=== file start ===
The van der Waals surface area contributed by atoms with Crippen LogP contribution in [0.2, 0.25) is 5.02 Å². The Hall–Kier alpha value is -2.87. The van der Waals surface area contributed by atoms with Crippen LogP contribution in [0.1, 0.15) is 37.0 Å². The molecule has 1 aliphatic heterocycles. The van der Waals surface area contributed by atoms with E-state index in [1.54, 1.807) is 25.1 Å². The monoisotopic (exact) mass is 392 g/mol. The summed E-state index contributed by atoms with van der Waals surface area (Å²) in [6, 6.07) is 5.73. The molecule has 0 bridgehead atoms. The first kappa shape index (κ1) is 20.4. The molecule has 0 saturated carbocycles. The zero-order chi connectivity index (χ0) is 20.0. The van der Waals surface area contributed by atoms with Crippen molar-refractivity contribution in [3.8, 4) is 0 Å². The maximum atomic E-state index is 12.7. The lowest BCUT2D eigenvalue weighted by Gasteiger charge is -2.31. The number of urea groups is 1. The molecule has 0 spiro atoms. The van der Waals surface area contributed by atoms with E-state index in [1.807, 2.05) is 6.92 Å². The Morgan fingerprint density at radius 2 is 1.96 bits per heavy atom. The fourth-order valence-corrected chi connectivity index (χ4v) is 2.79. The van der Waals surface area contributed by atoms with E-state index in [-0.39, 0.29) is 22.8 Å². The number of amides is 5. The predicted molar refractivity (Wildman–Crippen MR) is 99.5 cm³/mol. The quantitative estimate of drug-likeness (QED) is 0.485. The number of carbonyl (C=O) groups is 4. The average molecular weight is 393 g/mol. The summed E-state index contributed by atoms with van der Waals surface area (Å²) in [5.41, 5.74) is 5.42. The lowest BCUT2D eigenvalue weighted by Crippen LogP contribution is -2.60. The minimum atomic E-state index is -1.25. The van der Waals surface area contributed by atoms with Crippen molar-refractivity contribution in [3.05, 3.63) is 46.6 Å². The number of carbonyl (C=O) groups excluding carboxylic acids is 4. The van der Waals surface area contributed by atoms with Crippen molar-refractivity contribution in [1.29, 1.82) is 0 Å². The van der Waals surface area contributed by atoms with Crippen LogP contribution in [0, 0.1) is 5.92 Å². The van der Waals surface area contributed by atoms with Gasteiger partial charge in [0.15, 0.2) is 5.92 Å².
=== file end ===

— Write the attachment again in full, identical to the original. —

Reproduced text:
The van der Waals surface area contributed by atoms with Crippen LogP contribution in [0.2, 0.25) is 5.02 Å². The Hall–Kier alpha value is -2.87. The van der Waals surface area contributed by atoms with Crippen LogP contribution in [0.1, 0.15) is 37.0 Å². The molecule has 1 aliphatic heterocycles. The van der Waals surface area contributed by atoms with E-state index in [1.54, 1.807) is 25.1 Å². The monoisotopic (exact) mass is 392 g/mol. The summed E-state index contributed by atoms with van der Waals surface area (Å²) in [6, 6.07) is 5.73. The molecule has 0 bridgehead atoms. The first kappa shape index (κ1) is 20.4. The molecule has 0 saturated carbocycles. The zero-order chi connectivity index (χ0) is 20.0. The van der Waals surface area contributed by atoms with Crippen molar-refractivity contribution in [3.8, 4) is 0 Å². The maximum atomic E-state index is 12.7. The lowest BCUT2D eigenvalue weighted by Gasteiger charge is -2.31. The number of urea groups is 1. The molecule has 0 spiro atoms. The van der Waals surface area contributed by atoms with E-state index in [1.807, 2.05) is 6.92 Å². The Morgan fingerprint density at radius 2 is 1.96 bits per heavy atom. The fourth-order valence-corrected chi connectivity index (χ4v) is 2.79. The van der Waals surface area contributed by atoms with E-state index in [-0.39, 0.29) is 22.8 Å². The number of amides is 5. The predicted molar refractivity (Wildman–Crippen MR) is 99.5 cm³/mol. The quantitative estimate of drug-likeness (QED) is 0.485. The number of carbonyl (C=O) groups is 4. The average molecular weight is 393 g/mol. The summed E-state index contributed by atoms with van der Waals surface area (Å²) in [5.41, 5.74) is 5.42. The lowest BCUT2D eigenvalue weighted by Crippen LogP contribution is -2.60. The minimum atomic E-state index is -1.25. The van der Waals surface area contributed by atoms with Crippen molar-refractivity contribution in [3.05, 3.63) is 46.6 Å². The number of carbonyl (C=O) groups excluding carboxylic acids is 4. The van der Waals surface area contributed by atoms with Crippen molar-refractivity contribution in [1.29, 1.82) is 0 Å². The van der Waals surface area contributed by atoms with Crippen LogP contribution in [0, 0.1) is 5.92 Å². The van der Waals surface area contributed by atoms with Gasteiger partial charge in [0.15, 0.2) is 5.92 Å².